This scenic 107-acre park preserves and interprets the site of a Tlingit Indian fort and the battle fought between the Russians and the Tlingits in 1804. A fine collection of Haida and Tlingit totem poles was moved there from the Louisiana Exposition in St. Louis in 1904, and in April, 1996, a locally carved totem was raised in traditional ceremonial style. The museum contains an exhibit of Tlingit and Russian artifacts. Please visit the park’s auditorium to view the fascinating historical movie depicting Sitka’s colorful and rich past. The main building houses authentic original totems, a fine indoor museum artifact display, and an active Tlingit arts program/studio where the public can watch and talk to local Alaskan Native Indian artists. A free, self-guided oceanside flat walking trail leads past numerous hand carved totems to the site where the Tlingit fort once stood. Popular guided ranger walks on various topics are offered throughout the week in the summer months; please check with the park for weekly schedule. Sitka National Historical Park is listed on the National Register of Historical Places. Summer hours: 8:00am – 5:00pm daily. Winter hours: 8:00am – 5:00pm, Monday – Saturday; closed Sunday. Trails are open from 7am – 8pm.
Sitka Historical Society and Museum
All elements of Sitka’s history converge in one place: The Sitka Historical Museum. Packed with displays, photographs, and artifacts from Sitka’s Tlingit, Russian, and American history, the museum is a worthwhile first stop! It provides a perspective for almost everything else the traveler will see during his/her stay. A gift shop, which supports the museum, includes many exclusives made only for the museum.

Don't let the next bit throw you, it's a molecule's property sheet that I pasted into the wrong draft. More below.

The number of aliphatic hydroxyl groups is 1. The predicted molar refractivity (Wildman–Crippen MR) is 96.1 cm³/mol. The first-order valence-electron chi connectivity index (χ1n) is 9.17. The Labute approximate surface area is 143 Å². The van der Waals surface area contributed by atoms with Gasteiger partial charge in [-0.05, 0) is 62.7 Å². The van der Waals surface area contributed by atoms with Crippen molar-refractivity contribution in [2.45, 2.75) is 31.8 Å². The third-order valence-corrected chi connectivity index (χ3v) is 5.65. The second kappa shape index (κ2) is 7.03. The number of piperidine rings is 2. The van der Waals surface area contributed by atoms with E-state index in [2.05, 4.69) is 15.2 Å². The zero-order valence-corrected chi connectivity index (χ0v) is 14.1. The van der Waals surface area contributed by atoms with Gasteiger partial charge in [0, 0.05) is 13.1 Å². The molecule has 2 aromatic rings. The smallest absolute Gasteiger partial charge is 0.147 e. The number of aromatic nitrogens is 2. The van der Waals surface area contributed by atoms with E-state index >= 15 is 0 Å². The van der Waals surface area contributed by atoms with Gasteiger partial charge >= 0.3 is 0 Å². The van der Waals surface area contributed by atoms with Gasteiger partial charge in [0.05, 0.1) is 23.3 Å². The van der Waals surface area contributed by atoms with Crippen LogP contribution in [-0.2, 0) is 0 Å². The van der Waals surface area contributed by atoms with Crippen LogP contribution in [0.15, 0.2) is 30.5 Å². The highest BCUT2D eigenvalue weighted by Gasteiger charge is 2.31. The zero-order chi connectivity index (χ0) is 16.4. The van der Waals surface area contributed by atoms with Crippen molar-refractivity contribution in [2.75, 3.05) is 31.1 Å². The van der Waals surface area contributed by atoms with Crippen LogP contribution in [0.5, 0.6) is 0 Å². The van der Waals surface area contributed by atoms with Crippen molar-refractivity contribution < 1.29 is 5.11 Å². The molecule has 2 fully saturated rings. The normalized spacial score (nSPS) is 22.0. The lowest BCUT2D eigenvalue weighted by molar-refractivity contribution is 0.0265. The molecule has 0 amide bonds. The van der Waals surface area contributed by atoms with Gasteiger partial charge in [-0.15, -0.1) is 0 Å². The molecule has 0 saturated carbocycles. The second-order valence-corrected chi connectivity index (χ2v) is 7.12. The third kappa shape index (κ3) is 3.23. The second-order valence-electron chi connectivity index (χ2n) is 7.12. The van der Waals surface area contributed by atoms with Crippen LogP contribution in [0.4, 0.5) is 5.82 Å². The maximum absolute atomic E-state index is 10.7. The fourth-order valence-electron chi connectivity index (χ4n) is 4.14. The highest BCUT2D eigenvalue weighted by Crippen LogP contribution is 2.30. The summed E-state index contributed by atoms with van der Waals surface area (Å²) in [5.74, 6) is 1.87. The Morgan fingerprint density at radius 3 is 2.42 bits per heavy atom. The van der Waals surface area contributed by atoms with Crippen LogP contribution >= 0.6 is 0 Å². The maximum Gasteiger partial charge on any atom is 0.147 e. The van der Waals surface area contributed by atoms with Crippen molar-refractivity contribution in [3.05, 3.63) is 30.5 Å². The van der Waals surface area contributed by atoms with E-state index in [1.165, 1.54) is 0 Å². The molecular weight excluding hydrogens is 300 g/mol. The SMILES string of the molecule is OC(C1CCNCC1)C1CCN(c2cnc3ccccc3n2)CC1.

Museum currently under expansion, for further information, contact us by email.
Sheldon Jackson Museum
Sheldon Jackson Museum, founded in 1888, houses an exceptional collection of Alaska Native ethnographic material gathered by Presbyterian missionary and General Agent of Education for Alaska, the Rev. Dr. Sheldon Jackson. Located at 104 College Drive, the museum is just a short walk along Lincoln Street, midway from downtown and Sitka National Historical Park. The octagon structure was the first concrete building in Alaska, and has been on the National Register of Historic Places since 1972. A gift shop offers handmade Alaska Native art, jewelry, books, and many other treasures! Summer Hours: Open daily, 9am – 5pm. Closed on Alaska state holidays. Admission: $5.00, adults; $4.00, seniors; ages 18 and younger are admitted free. Winter Hours: Tuesday – Saturday, 10am – 4pm, Admission: $3.00. During the summer months, the Native Artist Demonstrators Artist Residency Program features demonstrations, lectures, and workshops.
Russian Bishop’s House
The oldest intact Russian building in Sitka was built in 1842 by the Russian American Company as a residence for the Bishop of the Orthodox Church. Bishop Innocent (Ivan Veniaminov) was its first resident. The building and grounds are managed by the National Park Service. It has been restored to the 1850s historic period when it functioned as a school, Bishop’s residence, and a chapel. Registered as a National Historic Landmark. Open 9:00 am – 5:00 pm daily during the summer months with tours every half hour. Winter hours by appointment only. Admission is $4.00.